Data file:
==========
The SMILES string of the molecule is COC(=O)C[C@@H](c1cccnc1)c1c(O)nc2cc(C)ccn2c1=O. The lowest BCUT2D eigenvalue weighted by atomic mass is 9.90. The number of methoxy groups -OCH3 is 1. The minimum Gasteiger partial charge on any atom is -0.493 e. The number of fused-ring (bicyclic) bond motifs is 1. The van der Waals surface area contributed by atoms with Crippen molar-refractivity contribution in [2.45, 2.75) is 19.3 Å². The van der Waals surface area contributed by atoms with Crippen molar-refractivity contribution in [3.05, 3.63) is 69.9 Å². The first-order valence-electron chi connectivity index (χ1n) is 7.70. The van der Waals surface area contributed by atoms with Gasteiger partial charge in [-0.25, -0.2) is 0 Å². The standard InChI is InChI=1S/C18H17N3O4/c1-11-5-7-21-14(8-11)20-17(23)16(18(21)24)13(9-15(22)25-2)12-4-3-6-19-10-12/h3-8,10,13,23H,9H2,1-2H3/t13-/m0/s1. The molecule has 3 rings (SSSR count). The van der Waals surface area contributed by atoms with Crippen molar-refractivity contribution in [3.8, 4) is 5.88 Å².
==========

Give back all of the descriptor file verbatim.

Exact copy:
The SMILES string of the molecule is COC(=O)C[C@@H](c1cccnc1)c1c(O)nc2cc(C)ccn2c1=O. The lowest BCUT2D eigenvalue weighted by atomic mass is 9.90. The number of methoxy groups -OCH3 is 1. The minimum Gasteiger partial charge on any atom is -0.493 e. The number of fused-ring (bicyclic) bond motifs is 1. The van der Waals surface area contributed by atoms with Crippen molar-refractivity contribution in [2.45, 2.75) is 19.3 Å². The van der Waals surface area contributed by atoms with Crippen molar-refractivity contribution in [3.05, 3.63) is 69.9 Å². The first-order valence-electron chi connectivity index (χ1n) is 7.70. The van der Waals surface area contributed by atoms with Gasteiger partial charge in [-0.25, -0.2) is 0 Å². The standard InChI is InChI=1S/C18H17N3O4/c1-11-5-7-21-14(8-11)20-17(23)16(18(21)24)13(9-15(22)25-2)12-4-3-6-19-10-12/h3-8,10,13,23H,9H2,1-2H3/t13-/m0/s1. The molecule has 3 rings (SSSR count). The van der Waals surface area contributed by atoms with Crippen molar-refractivity contribution in [3.8, 4) is 5.88 Å².